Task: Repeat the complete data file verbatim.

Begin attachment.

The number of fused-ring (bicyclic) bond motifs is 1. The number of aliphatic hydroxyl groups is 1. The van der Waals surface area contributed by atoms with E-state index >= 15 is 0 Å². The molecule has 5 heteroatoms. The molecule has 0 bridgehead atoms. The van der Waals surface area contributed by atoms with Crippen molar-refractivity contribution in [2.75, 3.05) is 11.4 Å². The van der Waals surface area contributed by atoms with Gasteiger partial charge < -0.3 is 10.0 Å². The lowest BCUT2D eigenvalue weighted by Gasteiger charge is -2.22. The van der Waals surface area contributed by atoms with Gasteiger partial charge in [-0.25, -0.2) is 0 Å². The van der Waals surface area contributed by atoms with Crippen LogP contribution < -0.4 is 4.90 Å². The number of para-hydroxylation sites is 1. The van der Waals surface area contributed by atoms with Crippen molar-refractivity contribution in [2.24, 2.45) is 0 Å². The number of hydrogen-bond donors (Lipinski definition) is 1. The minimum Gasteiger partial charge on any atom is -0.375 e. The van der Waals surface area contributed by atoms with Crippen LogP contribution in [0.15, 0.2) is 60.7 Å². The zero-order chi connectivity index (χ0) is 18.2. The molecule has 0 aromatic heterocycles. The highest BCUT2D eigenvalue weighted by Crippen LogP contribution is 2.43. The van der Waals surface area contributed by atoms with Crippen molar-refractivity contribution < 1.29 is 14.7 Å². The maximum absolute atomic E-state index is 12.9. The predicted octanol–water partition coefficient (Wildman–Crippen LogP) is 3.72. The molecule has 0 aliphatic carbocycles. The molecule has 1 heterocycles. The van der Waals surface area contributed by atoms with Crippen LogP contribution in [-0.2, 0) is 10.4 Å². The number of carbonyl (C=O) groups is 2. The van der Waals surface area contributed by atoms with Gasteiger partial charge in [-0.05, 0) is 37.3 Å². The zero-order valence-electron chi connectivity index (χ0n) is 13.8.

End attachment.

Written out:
The number of fused-ring (bicyclic) bond motifs is 1. The number of aliphatic hydroxyl groups is 1. The van der Waals surface area contributed by atoms with E-state index >= 15 is 0 Å². The molecule has 5 heteroatoms. The molecule has 0 bridgehead atoms. The van der Waals surface area contributed by atoms with Crippen molar-refractivity contribution in [2.75, 3.05) is 11.4 Å². The van der Waals surface area contributed by atoms with Gasteiger partial charge < -0.3 is 10.0 Å². The lowest BCUT2D eigenvalue weighted by Gasteiger charge is -2.22. The van der Waals surface area contributed by atoms with Gasteiger partial charge in [-0.25, -0.2) is 0 Å². The van der Waals surface area contributed by atoms with Crippen LogP contribution < -0.4 is 4.90 Å². The number of para-hydroxylation sites is 1. The van der Waals surface area contributed by atoms with Crippen molar-refractivity contribution in [2.24, 2.45) is 0 Å². The number of hydrogen-bond donors (Lipinski definition) is 1. The minimum Gasteiger partial charge on any atom is -0.375 e. The van der Waals surface area contributed by atoms with Crippen LogP contribution in [0.15, 0.2) is 60.7 Å². The zero-order chi connectivity index (χ0) is 18.2. The molecule has 0 aromatic heterocycles. The highest BCUT2D eigenvalue weighted by Crippen LogP contribution is 2.43. The van der Waals surface area contributed by atoms with Crippen molar-refractivity contribution < 1.29 is 14.7 Å². The maximum absolute atomic E-state index is 12.9. The predicted octanol–water partition coefficient (Wildman–Crippen LogP) is 3.72. The molecule has 0 aliphatic carbocycles. The molecule has 1 heterocycles. The van der Waals surface area contributed by atoms with Crippen LogP contribution in [-0.2, 0) is 10.4 Å². The number of carbonyl (C=O) groups is 2. The van der Waals surface area contributed by atoms with Gasteiger partial charge in [-0.05, 0) is 37.3 Å². The zero-order valence-electron chi connectivity index (χ0n) is 13.8.